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Heart, Lung and Circulation

Impact of Surgical and Transcatheter Aortic Valve Replacement on Frailty Score

Published:October 13, 2021DOI:https://doi.org/10.1016/j.hlc.2021.09.014

      Objective

      Frailty is common in the aortic stenosis (AS) population and impacts outcomes after both transcatheter and surgical aortic valve replacement (TAVR and sAVR, respectively). Frailty can significantly impact the decision regarding the suitability of a patient for aortic valve intervention, with frail patients often excluded. Since many frailty tools use indicators which may be influenced by AS itself, some of which are subjectively symptom driven, we sought to determine the impact of intervention on frailty scores.

      Methods

      A prospective, observational cohort study included patients being assessed for aortic valve (AV) intervention with either TAVR or sAVR due to severe aortic stenosis. Patients were assessed for symptoms at baseline, and 1- and 6-months post intervention subjectively, using the New York Heart Association (NYHA) class and the Kansas City Cardiomyopathy Questionnaire (KCCQ), and objectively, using a 6-minute walk test (6MWT). These were compared with frailty at baseline and final review using the Fried Frailty Scale (FFS).

      Results and Conclusions

      Sixty-six (66) patients completed pre- and post-intervention reviews. The mean FFS score was significantly lower, indicating less frailty, at 6 months relative to pre procedure (1.18 vs 1.73, p=0.002). This correlated with the change in symptoms (p<0.001). Between intervention groups, the final mean FFS of both groups decreased significantly, with TAVR to 1.33 (p=0.030) and sAVR to 0.8 (p=0.015). There was no difference in the degree of improvement between interventions (p=0.517). Aortic valve intervention improves frailty scores in both TAVR and sAVR treated patients.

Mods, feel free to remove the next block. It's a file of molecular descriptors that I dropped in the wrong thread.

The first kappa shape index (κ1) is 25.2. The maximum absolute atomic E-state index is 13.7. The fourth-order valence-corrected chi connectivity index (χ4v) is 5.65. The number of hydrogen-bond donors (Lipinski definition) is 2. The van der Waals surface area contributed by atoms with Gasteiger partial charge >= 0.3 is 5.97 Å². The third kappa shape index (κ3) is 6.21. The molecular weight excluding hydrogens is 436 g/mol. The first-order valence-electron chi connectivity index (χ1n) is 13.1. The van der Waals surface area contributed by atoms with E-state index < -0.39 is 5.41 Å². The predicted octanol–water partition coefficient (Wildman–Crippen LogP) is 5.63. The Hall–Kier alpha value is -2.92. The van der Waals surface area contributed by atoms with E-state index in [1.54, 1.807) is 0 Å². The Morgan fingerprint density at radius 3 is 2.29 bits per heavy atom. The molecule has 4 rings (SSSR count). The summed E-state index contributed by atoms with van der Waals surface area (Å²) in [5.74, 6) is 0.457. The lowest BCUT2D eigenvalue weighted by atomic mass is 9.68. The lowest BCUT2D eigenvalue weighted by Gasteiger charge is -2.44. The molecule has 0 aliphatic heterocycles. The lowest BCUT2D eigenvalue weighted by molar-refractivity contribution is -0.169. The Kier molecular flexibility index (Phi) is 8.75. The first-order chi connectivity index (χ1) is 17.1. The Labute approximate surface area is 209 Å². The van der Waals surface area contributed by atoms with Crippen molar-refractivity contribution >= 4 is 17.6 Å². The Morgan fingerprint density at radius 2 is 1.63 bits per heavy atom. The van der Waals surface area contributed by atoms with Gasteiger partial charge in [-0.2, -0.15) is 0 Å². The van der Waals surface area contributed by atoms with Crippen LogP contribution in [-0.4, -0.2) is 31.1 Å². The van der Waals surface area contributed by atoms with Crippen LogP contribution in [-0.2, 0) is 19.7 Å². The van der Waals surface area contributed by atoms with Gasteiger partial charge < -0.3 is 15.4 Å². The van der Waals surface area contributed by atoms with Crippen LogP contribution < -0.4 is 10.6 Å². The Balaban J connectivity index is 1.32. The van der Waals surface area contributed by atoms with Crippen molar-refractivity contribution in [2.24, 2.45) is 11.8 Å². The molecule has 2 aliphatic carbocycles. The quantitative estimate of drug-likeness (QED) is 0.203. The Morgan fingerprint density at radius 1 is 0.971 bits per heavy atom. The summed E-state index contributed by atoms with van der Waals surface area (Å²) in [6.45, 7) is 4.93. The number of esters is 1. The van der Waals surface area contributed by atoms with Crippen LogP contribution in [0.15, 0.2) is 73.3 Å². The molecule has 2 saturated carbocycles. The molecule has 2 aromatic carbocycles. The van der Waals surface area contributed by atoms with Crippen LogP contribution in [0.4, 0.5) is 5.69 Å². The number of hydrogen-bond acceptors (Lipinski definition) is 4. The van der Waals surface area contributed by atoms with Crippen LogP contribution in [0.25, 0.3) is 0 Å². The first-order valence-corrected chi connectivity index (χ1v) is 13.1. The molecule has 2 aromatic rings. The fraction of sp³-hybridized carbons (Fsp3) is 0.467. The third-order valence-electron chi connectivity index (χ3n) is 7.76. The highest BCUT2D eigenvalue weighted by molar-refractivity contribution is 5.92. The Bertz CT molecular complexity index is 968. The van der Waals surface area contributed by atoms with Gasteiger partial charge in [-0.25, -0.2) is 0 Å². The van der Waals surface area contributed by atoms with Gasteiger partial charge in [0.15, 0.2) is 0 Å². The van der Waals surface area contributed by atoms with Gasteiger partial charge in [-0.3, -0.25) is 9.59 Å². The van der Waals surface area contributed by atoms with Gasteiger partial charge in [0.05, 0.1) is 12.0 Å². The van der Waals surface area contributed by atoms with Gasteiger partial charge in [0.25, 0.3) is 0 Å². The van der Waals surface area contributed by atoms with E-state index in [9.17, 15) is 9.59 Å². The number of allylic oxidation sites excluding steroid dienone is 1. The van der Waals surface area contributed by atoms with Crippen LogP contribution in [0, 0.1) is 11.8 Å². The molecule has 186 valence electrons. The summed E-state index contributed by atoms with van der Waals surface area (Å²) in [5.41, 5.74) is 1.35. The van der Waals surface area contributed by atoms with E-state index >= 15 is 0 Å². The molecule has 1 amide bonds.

Keywords

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      Linked Article

      • Frailty as a Dynamic Measure for the Assessment of Aortic Valve Intervention
        Heart, Lung and CirculationVol. 31Issue 4
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          The candidacy of patients for major cardiac interventions is based on assessment of their co-morbidities and physical status. As the population ages, older patients with significant medical problems present with potentially correctable cardiovascular conditions. The “Heart Team” approach with multidisciplinary discussions has become the standard of care in most institutions to identify patients who are suitable for intervention and are reflected in recent guidelines [1]. The members of a “Heart Team” vary between institutions, but there is an increasing involvement of geriatricians reflecting the ageing population.
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